FILE PHOTO - Bollywood actor Om Puri speaks during a press conference announcing that Toronto will host the first ever Punjabi International Film Academy Awards (PIFAA) in Toronto, April 12, 2012.  REUTERS/Mark Blinch/File Photo     TPX IMAGES OF THE DAY
FILE PHOTO - Bollywood actor Om Puri speaks during a press conference announcing that Toronto will host the first ever Punjabi International Film Academy Awards (PIFAA) in Toronto, April 12, 2012. REUTERS/Mark Blinch/File Photo TPX IMAGES OF THE DAY
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My career in entertainment journalism will soon reach the two-decade mark. In this span I have met almost all top actors from the Hindi film industry. With every interaction I have created a memory – some good, some bad.

But not many interactions leave an indelible impression on the mind and gift you a takeaway that you can treasure for a lifetime.

My interaction with veteran actor Om Puri way back in 2003 was one such. The news of his sudden demise today at the age of 66, took me back to a day in January, 14 years ago when Om Puri surprised me out of my wits, saved my day and taught me a lesson that I will value till my last breath.

I was working as a Senior Sub-Editor/Reporter in The Times of India, Kolkata then and had walked into office for our noon meeting. Our Editor was in a foul mood because he had assigned one of my seniors the task of tracking Om Puri because he had heard he was shooting in town for a Channel 4 production and a day had gone by and he had no news.

At the meeting the Editor suddenly turned to me and said, “Ok since this guy has failed. You better get me Om Puri by tomorrow morning. I want his interview on the front page.”

What followed were some frenzied calls from me to sources, to owners of studios where he could be shooting, to shooting equipment suppliers, to line producers, to make-up artistes, but no one had any inkling about anything.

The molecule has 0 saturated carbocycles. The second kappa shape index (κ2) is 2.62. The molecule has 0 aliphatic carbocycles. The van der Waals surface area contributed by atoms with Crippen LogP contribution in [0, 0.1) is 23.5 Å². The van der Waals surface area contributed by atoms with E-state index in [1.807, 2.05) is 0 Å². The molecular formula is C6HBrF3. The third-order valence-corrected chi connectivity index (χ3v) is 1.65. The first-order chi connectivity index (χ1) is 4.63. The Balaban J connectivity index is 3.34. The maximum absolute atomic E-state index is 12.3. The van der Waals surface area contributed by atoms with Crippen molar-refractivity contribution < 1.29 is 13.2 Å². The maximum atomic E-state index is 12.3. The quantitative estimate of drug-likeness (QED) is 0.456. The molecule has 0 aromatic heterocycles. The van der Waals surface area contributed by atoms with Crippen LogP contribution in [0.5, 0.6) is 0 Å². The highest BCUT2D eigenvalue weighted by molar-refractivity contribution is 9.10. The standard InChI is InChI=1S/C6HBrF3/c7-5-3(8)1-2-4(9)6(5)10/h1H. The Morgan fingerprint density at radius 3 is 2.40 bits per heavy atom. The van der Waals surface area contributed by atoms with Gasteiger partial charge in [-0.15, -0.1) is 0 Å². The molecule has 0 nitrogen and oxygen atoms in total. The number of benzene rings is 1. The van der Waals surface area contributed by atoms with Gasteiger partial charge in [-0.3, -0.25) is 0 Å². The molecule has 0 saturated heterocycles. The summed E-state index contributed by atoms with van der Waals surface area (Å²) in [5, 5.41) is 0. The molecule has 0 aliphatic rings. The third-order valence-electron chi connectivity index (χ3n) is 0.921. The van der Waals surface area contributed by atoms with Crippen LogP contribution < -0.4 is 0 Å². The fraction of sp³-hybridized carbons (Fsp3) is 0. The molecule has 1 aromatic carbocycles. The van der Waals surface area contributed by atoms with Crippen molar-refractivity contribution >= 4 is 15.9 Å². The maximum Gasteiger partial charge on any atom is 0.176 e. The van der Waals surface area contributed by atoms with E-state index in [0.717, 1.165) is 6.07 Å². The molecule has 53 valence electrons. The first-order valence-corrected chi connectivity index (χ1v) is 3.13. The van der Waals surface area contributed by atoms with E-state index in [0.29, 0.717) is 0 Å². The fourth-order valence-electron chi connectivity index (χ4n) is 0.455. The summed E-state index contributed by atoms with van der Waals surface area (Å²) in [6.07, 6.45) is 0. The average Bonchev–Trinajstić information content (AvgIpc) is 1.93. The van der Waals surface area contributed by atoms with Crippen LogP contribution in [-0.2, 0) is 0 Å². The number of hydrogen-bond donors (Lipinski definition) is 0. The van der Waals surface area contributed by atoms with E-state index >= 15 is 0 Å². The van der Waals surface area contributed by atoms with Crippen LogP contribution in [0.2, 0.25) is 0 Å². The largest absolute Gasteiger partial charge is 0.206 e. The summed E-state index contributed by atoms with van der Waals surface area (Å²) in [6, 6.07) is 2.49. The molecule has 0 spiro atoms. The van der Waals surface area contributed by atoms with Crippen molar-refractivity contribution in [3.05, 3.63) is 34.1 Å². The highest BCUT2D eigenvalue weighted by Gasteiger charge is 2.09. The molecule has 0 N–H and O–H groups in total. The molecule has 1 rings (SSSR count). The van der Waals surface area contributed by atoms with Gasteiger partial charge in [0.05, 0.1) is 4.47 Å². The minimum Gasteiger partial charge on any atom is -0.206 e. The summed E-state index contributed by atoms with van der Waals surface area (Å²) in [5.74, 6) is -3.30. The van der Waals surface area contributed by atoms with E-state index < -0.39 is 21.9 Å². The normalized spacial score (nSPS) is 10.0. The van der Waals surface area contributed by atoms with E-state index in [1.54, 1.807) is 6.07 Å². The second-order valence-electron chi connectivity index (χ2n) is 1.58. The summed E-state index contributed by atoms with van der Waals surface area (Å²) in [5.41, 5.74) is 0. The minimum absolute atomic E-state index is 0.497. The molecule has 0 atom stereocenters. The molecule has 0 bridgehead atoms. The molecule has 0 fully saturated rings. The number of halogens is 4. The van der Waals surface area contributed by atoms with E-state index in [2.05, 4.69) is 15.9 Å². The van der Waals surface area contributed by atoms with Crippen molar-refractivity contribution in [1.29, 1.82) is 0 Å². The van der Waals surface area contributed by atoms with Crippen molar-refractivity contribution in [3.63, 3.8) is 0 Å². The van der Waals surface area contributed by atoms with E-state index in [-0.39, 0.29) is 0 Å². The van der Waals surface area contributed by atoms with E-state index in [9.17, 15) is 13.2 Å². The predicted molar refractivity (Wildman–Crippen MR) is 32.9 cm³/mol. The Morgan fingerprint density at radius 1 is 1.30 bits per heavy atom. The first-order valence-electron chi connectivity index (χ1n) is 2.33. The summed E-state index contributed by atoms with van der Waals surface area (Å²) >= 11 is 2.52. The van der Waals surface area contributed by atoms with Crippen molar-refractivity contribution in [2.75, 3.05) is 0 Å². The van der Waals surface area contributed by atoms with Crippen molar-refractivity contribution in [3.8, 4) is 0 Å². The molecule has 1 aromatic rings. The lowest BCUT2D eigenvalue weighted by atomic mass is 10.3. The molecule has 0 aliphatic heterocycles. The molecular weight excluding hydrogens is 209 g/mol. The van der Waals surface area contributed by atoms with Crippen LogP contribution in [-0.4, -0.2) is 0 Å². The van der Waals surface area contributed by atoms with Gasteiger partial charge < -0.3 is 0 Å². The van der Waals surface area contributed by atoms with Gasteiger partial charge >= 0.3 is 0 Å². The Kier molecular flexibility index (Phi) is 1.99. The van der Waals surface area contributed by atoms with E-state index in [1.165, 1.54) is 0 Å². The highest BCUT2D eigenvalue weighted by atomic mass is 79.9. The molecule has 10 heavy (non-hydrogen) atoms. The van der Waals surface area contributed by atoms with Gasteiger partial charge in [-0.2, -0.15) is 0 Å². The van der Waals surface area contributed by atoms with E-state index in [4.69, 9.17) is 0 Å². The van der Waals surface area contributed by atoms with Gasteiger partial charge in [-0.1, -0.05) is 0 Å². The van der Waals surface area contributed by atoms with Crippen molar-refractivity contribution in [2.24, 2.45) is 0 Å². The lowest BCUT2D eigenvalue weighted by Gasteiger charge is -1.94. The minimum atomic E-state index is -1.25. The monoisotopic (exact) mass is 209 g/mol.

Then my Editor suggested I call a lady, a PR professional, who knew Om Puri well and maybe she could say where he was staying. He actually handed me the key but I never realized it would take me so long to reach the door.

The PR lady knew he was staying at The Park Hotel and asked me to call up his room. “You could talk to his wife Nandita Puri and tell her I have given you the number.”

At least some breakthrough I had thought then. But after 10 phone calls to Nandita Puri I realized I was hitting a wall once again.

She didn’t know where Om Puri was shooting, when he would be back and neither was she keen to hand me his phone number. I was inching close to my deadline and I still hadn’t established any kind of contact with my interviewee.

Instead of hitting the panic button though I decided to take a concrete step. I stationed a photographer at The Park Hotel lobby so that he could at least get a photograph of the famed actor when he walked in.

My frantic calls continued. Some to Nandita Puri and some to people who might have a notion of where Om Puri was shooting so that I could, maybe, land up on the sets. But I did not make any headway.

The deepening furrow on the Editor’s forehead did not make matters any better. The sun went down, the edition went to bed I headed home. Not being able to get an interview, when the man was shooting in town, was probably the most shameful thing to happen to a reporter, who almost never failed a deadline. But it was about to happen to me and I couldn’t do anything about it.

Dejected I boarded the bus home. Had it not been a public vehicle, I probably would have burst into tears.

Then my mobile phone rang. There was a baritone on the other side.

“Did you call me?” the voice said.

“Who are you?” I asked tentatively.